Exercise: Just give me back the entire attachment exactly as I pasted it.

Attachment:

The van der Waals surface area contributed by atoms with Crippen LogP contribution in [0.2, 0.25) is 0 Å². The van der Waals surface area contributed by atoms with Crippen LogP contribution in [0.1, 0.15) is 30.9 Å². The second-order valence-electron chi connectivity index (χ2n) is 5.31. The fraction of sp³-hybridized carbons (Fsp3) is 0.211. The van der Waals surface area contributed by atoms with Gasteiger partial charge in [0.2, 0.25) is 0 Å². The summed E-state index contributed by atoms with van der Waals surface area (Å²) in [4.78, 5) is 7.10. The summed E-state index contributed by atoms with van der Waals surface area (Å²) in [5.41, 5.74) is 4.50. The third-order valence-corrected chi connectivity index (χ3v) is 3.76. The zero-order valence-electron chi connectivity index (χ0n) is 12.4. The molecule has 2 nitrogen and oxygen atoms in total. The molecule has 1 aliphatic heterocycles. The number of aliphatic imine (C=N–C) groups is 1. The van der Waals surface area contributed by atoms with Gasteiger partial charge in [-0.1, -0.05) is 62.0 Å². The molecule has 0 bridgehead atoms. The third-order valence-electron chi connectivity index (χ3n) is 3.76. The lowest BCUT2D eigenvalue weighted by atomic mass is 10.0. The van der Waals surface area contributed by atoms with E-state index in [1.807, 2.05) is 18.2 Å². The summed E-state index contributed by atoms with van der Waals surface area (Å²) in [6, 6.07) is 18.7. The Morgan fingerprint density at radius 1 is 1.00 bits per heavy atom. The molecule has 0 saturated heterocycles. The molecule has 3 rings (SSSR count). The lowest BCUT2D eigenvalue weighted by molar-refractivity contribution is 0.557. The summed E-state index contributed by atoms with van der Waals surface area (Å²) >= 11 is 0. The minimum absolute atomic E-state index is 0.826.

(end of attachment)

The van der Waals surface area contributed by atoms with Crippen LogP contribution in [0.2, 0.25) is 0 Å². The van der Waals surface area contributed by atoms with Crippen LogP contribution in [0.1, 0.15) is 30.9 Å². The second-order valence-electron chi connectivity index (χ2n) is 5.31. The fraction of sp³-hybridized carbons (Fsp3) is 0.211. The van der Waals surface area contributed by atoms with Gasteiger partial charge in [0.2, 0.25) is 0 Å². The summed E-state index contributed by atoms with van der Waals surface area (Å²) in [4.78, 5) is 7.10. The summed E-state index contributed by atoms with van der Waals surface area (Å²) in [5.41, 5.74) is 4.50. The third-order valence-corrected chi connectivity index (χ3v) is 3.76. The zero-order valence-electron chi connectivity index (χ0n) is 12.4. The molecule has 2 nitrogen and oxygen atoms in total. The molecule has 1 aliphatic heterocycles. The number of aliphatic imine (C=N–C) groups is 1. The van der Waals surface area contributed by atoms with Gasteiger partial charge in [-0.1, -0.05) is 62.0 Å². The molecule has 0 bridgehead atoms. The third-order valence-electron chi connectivity index (χ3n) is 3.76. The lowest BCUT2D eigenvalue weighted by atomic mass is 10.0. The van der Waals surface area contributed by atoms with E-state index in [1.807, 2.05) is 18.2 Å². The summed E-state index contributed by atoms with van der Waals surface area (Å²) in [6, 6.07) is 18.7. The Morgan fingerprint density at radius 1 is 1.00 bits per heavy atom. The molecule has 0 saturated heterocycles. The molecule has 3 rings (SSSR count). The lowest BCUT2D eigenvalue weighted by molar-refractivity contribution is 0.557. The summed E-state index contributed by atoms with van der Waals surface area (Å²) >= 11 is 0. The minimum absolute atomic E-state index is 0.826.